However, in any programming language it is possible to write code that is hard to read, if you don't concentrate on readability. Readability is a very subtle thing, and something which is more readable for me might be less for you. It's analogous to spoken language again. If I am drunk, and mumble in a slurred voice everyone will find it harder to understand. However, with a southern English accent, another southerner might find me easier to understand than someone from Glasgow, whereas for someone from Glasgow it would be the other way around. Similarly, some code is just harder to read than other code. However, it is also true my colleague Jason might find my code easier to understand than Joel's, whereas one of the Aardvarks might find Joel's easier - neither is necessarily better, it is just more familiar.

So when you right code, you should try and make it more readable for everyone, and especially readable for the intended audience, for example, those on your project. This is one reason why coding standards are a good idea - which brace style to use does not matter, as long as everyone uses the same. This is one thing which heps cause the "Not Invented Here" syndrome.

So, I should get back to Andrew's point about spreadsheets. A spreadsheet is confusing because it presents two views to the world in one user interface. It presents a view to the user, who wants to use it to calculate something, and the programmer who wants to change how it does that calculation. And it can be good or bad at either. Normally the "user" user interface gets improved before the "developer" user interface, but I've written spreadsheets which were great to develop, but lousy to use. Normally the model-view-controller pattern will be helpful here for separating the two, but you could also use Smartspread, which provides a much better development environment, in my opinion, than Excel. But then I did write it, with Jason, so I'm biased.

There's lots more I want to rant about readable code, and I want to give some examples, but that can wait for another time.

Tuesday, August 16, 2005

Book Review: Better, Faster, Lighter Java

Better, Faster, Lighter Java
Bruce A. Tate & Justin Gehtland
ISBN 0596006764

A great book for someone else - about the worst thing you could say for a book.

The other week Vaughan Roberts, the rector of my church, was giving a sermon on the sermon on the mount. He was covering Matthew 7, where it talks about not judging:
Do not judge, or you too will be judged. For in the same way you judge others,
you will be judged, and with the measure you use, it will be measured to you.
Why do you look at the speck of sawdust in your brother's eye and pay no attention to the plank in your own eye? How can you say to your brother, 'Let me take the speck out of your eye,' when all the time there is a plank in your own eye? You hypocrite, first take the plank out of your own eye, and then you will see clearly to remove the speck from your brother's eye.

And he said that a very common reaction to this passage is to think "Well I know that, but I wish my friend Luke would read that"! (As far as I know, I don't have a friend called Luke.) Well on reading the Better, Faster, Lighter Java book, I had a very similar reaction.

It was full of good stuff, but things that I wish that my colleagues could read, rather than new ideas for me. Concepts like doing the simplest thing that could work, and not doing too much up front were prominent, which will be familiar to anyone who has tried XP. Now that makes it useful, because the authors explain concepts better than I probably would. Also it showed me that I am not alone in my opinion on certain programming topics. Also, if you didn't know about Hibernate (I did) or Spring (I didn't) it's worth reading, but now I've told you about them.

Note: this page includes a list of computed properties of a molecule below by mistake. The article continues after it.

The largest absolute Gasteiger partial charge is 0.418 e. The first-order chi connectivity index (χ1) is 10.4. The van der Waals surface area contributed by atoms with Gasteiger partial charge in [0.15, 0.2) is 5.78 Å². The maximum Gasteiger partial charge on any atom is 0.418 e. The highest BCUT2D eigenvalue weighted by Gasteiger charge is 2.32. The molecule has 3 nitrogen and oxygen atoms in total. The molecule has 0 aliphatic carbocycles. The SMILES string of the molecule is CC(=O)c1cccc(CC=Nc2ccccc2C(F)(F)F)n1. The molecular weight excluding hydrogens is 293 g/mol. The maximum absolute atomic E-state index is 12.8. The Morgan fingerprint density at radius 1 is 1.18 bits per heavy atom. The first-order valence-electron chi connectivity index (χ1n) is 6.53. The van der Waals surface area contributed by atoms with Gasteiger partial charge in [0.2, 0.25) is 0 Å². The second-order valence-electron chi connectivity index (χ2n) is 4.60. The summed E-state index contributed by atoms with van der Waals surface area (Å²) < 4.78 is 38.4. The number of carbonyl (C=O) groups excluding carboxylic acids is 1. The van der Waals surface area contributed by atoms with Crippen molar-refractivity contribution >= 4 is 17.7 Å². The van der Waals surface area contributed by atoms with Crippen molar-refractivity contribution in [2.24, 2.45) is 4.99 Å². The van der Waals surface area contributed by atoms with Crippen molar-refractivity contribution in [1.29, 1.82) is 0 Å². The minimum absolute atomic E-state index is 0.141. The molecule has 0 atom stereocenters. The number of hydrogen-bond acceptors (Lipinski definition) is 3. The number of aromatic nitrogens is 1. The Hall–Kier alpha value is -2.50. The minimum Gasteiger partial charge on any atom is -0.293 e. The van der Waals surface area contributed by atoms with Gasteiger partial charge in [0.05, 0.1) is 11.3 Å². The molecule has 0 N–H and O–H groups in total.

So I cannot give it a huge recommendation, as I cannot tell you much I learnt from it, it just made me feel self-righteous. I've lent it to one of my colleagues, and I await to hear what he thinks of it.

Three Level brands?

Something strange seems to be happening in the world of brand management.

We are all use to two level brands. That might not be the right term, but by that I mean names like "Microsoft Excel" or "Kellogg's Cornflakes". A company name followed by a product name. Apparently this has good legal reasons as a sensible thing to do (Joel's explanation - see "The Name"). But recently I've seen two three level brands emerge. They are things "Cadbury's Dairy Milk Caramel" and "Kellogg's All Bran Bran Flakes".

Until recently there used to be "Cadbury's Caramel" and "Cadbury's Dairy Milk" and "Cadbury's Fruit and Nut" but now they have all been renamed into "Cadbury's Dairy Milk X". Kellogg's have done a similar thing with All Bran, Bran Flakes, and Sultana Bran. I wonder why this was done. I could speculate, and probably will, but the best way of finding out has to be ask the companies involved, so I've done that using their online forms.

This article seems to suggest that it is because when launching new products, a brand extension is easier to get underway than an entirely new product.

Meanwhile, I'll keep my eye out for other examples.

Friday, August 12, 2005

Ideas Factory: Phone translator

Another idea for my personal effort at patent prevention - the phone translator.

I've been thinking of going to China on vacation. One thing that worries me is I don't speak the language at all. Hopefully a lot of things will be made easy by helpful Chinese people, good guidebooks and gestures, but some things remain scary. Two big problems are road signs and menus.

Now a bunch of technologies have become fairly solid and common in the last few years. These include OCR (optical character recognition), automatic translation, and mobile phones with Java and cameras. A great device would be something you could point at a sign or menu, and it would translate it for you into your language. A mobile phone seems like the ideal device to put this onto, as they often have a programmable computer, a camera, and a screen, and they are natural to take on holiday.